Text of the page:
Device manufacturers worldwide already recognise that to satisfy regulations their products need to be 'user friendly'. These usability regulations not only cover the physical product, but any interactions required to operate the device.However, ‘usability’ often falls into the trap of becoming about ticking boxes, paid lip service by device manufacturers with a view to getting a product to market with a piece of paper that calls it 'safe'. In a competitive industry with demanding users, this is not enough.PDR has been conducting research with medical professionals for over 10 years and the shift in product interaction expectations since the widespread adoption of smartphones and tablet computers has been clear. There have been many occasions when during an interview or paper prototyping session the user has pulled out their phone and simply said that the product should "work like this". Users want devices that hold the same visual appeal and intuitive interaction styles as the consumer products they use daily. This might seem like stating the obvious, but the nature of the medical device market frequently leads manufacturers to fall back on their existing market share and acceptable safety history rather than designing to improve outcomes.
Of course, these aspects overlap and intertwine.
The value placed on pleasing visual design in consumer products is far greater than the average medical product. Consumers, including medical professionals, therefore have much higher expectations for what they perceive to be a quality product. Being exposed every day to the work of talented design teams, pushing the boundaries in terms of visual communication has had an undeniable impact on how discerning an ‘average’ user is.
In this new world of complex information accessed through simple and beautiful interfaces, many current medical products look dangerous, untrustworthy and cheap. The use of visual language in a device communicates a great deal about how this product will work. A product that is visually coherent, with a high standard of design is not only desirable but respected. I trust it, my patient trusts it and their family trusts it.
It is almost impossible to differentiate this enhanced level of visual communication from how it is interacted with. Content is meaningless until a user can access and interpret it to inform their actions.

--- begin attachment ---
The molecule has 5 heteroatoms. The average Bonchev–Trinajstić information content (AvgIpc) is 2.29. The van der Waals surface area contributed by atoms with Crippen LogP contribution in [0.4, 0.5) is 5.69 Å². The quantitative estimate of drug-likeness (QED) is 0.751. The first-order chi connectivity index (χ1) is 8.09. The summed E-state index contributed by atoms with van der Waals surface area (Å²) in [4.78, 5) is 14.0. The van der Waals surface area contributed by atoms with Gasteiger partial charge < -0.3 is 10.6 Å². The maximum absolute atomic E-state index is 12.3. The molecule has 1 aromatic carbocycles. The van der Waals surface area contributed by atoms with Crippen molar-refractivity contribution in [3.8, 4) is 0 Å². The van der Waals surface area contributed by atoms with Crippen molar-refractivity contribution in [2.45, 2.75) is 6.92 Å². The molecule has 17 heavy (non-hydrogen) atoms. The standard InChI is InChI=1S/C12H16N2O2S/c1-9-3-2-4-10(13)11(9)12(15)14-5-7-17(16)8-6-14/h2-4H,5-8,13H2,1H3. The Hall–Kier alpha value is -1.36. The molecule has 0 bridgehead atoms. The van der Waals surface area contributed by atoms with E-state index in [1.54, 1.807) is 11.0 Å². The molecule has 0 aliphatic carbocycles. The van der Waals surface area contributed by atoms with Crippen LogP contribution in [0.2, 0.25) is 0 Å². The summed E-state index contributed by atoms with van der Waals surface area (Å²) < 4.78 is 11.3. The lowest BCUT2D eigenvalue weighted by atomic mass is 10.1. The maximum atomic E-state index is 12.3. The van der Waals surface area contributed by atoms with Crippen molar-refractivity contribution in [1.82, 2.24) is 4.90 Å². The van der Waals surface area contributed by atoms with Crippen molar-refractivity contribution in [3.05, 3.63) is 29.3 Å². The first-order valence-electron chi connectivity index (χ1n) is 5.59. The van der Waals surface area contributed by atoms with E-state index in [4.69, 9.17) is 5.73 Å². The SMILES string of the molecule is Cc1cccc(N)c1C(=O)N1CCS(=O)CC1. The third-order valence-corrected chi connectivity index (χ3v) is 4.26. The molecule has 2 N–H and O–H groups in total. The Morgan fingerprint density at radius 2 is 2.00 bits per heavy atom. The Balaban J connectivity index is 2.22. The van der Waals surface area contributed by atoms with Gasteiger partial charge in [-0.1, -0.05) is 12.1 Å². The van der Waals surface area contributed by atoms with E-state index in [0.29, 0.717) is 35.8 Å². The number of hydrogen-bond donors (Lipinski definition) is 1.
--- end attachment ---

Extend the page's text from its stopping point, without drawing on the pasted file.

Technology has enabled a move towards what is described as natural user interfaces. These new interfaces do away with digital metaphors such as the pointers and windows of older interfaces. Capacitive touch screens are commonplace, with gesture and voice developing at pace.
Now, if I want something, I touch it, wave at it or talk to it.
To some, this adds complexity; it makes interfaces more difficult to design. I think this reveals that many involved in developing medical device interfaces have yet to explore how humans naturally interact with objects around us every day.
Many aspects of the retired WIMP (Window, Icon, Menu, Pointer) interfaces have no ‘real life’ reference point. It is removed from my everyday experience and is therefore something I need to learn. ‘Natural’ interactions on the other hand has its roots in everyday life; if I touch something or someone I expect a reaction of some kind. This all opens rich veins of possibility for improving medical device interactions, making them more natural. The essential aspect of this that is often missed is understanding how users think about the device and the tasks they will use it for, this brings us to information architecture.
Current development processes for many medical devices revolve around skinning software with a graphical user interface that minimises error. Whilst good intentioned, it only serves to eliminate errors from a product for which the parameters have already been set. Yes, the product might be safe to use, but does it actually do what the user wants it to?
Interactions, of any sort should be defined by the usage and mental models of users, understood through generative research. This can involve in-context observation of current products in use, detailed task analysis, semi-structured interviews with users and low-fidelity prototyping, amongst other methods. Through this we as designers seek to establish an information architecture, from which we work towards both visual and interactive elements of the design.